Wednesday, October 23, 2013

Super Awesome Sensory Rooms!

Sensory rooms! Aren't they just amazing!? Imagine being able to do OT whenever you like with complete ease!! 

A sensory room is a luxury most families can not afford but don't let that put you off, there are so many little sensory tools that you can have in the home.  I am a renter so I can't have anything major for OT like a suspended swing or hammock from the roof or the walls painted a certain colour but I can however have a trampoline in the back yard which is a brilliant OT tool, there is also a possibility of a mini trampoline for indoors (the type your mum used in the 70's and 80's for really cool aerobics) They are around $50 at Big W or Kmart and are great for fidgeting kids to burn off some energy. We have one in front of the television so my daughter is able to watch a movie while moving around.  I've been looking around on Pinterest at sensory rooms and found some amazing ones I just have to share with you!






The first one is my personal favorite with the padded floor, so many climbing options and a great sized suspended platform swing.  I could just imagine my kids spending all day in there and loving every second of it! 


For the rest of us that obviously can't have something like this in our own home (I'd assume none of these are in an actual house anyway!) its a great idea to still develop a 'safe space' for your child.  When its all getting a bit too much for them they have somewhere to retreat to while they calm down their senses.  This can be as simple as a pop up tent or a structure made out of PVC pipes to form a small room within a room (fabric would make the walls around the PVC piping).  Some of you may have seen the black pop up tents for sale at many sensory shops which are used to block out the sensory overload, here is a link of what I mean:

http://podium4sport.com/sensory-black-out-tent

As a cheaper alternative, Crayola came out with a glow tent a couple of years ago which was never intended for sensory help but its a much more affordable option.  Its also a black tent (slightly smaller) where they can draw inside with glow pens.  This is an ideal calming activity for a fraction of the price. Here is a link:

http://www.myshopping.com.au/ZM--1226127896_Glow_Crazy_Doodle_Dome

If you are looking to spend even less, I did a quick search on gumtree and ebay and they are also available there second hand.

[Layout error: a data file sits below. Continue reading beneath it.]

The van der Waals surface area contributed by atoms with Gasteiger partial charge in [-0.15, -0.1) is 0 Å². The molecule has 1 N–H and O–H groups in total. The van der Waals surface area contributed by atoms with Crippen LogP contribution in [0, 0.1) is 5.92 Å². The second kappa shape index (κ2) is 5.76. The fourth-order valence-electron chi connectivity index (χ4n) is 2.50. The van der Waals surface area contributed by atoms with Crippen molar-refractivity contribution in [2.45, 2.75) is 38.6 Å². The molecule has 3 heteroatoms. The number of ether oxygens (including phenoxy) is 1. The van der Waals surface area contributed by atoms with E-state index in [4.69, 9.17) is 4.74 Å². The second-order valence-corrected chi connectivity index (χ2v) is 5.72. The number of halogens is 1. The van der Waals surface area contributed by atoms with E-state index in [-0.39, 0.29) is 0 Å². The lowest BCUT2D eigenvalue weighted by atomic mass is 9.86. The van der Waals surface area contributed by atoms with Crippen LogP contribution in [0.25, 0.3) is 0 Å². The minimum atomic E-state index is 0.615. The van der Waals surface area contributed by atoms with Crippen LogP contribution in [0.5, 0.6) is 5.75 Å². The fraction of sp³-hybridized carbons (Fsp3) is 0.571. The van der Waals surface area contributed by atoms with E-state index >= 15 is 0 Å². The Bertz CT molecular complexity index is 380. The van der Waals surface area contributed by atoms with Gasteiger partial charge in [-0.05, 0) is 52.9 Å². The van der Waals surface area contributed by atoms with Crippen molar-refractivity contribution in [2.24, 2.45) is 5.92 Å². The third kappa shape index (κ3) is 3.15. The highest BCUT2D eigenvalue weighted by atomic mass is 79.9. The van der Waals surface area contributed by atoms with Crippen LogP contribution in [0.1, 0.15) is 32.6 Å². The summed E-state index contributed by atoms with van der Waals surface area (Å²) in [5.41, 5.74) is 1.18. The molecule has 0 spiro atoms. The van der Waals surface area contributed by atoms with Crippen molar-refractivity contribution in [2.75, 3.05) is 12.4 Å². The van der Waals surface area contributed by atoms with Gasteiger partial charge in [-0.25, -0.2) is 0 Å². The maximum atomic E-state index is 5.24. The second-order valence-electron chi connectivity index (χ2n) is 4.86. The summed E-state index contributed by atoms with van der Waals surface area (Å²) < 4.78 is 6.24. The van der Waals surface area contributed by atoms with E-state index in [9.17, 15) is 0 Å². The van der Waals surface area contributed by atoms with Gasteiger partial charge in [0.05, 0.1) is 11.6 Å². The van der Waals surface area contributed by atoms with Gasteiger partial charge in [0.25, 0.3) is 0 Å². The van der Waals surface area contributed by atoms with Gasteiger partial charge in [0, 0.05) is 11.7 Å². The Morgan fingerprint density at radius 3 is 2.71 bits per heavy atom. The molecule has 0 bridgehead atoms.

So basically, Although you may never have a sensory room as such, you can still find affordable and fun ways to provide excellent OT/Sensory input with some simple DIY and research! 

What would you have in your sensory room???

Sunday, October 20, 2013

DIY Scooter Board for OT


This weeks project for us was making Maddy a scooter board for her OT at home.  Not only did this save money instead of buying one, but Maddy got to personalise it by choosing her own fabric cover so it became more ‘hers’ and the chance of her actually wanting to use it increased straight away!!!



First step was a trip to Bunnings (or any other hardware shop!) to get the castors and handles (these are optional, we didn’t end up using them) We used some wood that we already had at home but if not get some while you are there!







Next was Maddy's favorite part, going to Spotlight to choose her fabric.  Make sure its thick as it will cop a beating over time! Darker colours would also work better as you will only be able to spot clean it when it is dirty.



Then swing past Clark rubber and collect your foam cut to measure and your foam adhesive spray.  We chose foam that was a few inches thick and quite firm to support Maddy’s weight.  Our foam cost around $15.



Once you have prepped the wood, drill the castors on, spray the adhesive and attach the foam, we left it to dry for several hours then.  Cute the fabric to size then use a staple gun to attach it to the under sides.




A scooter board purchased from a store is usually made from plastic.  They also don’t have a foam layer.  We thought to make this as user friendly as possibly for Maddy that we should make it as comfortable as possible so there wont be complaints (since the scooter boards are typically ridden on their belly's!) 



We got the tick of approval from Maddy, she absolutely loves it and the bright neon fabric she chose really suits her :)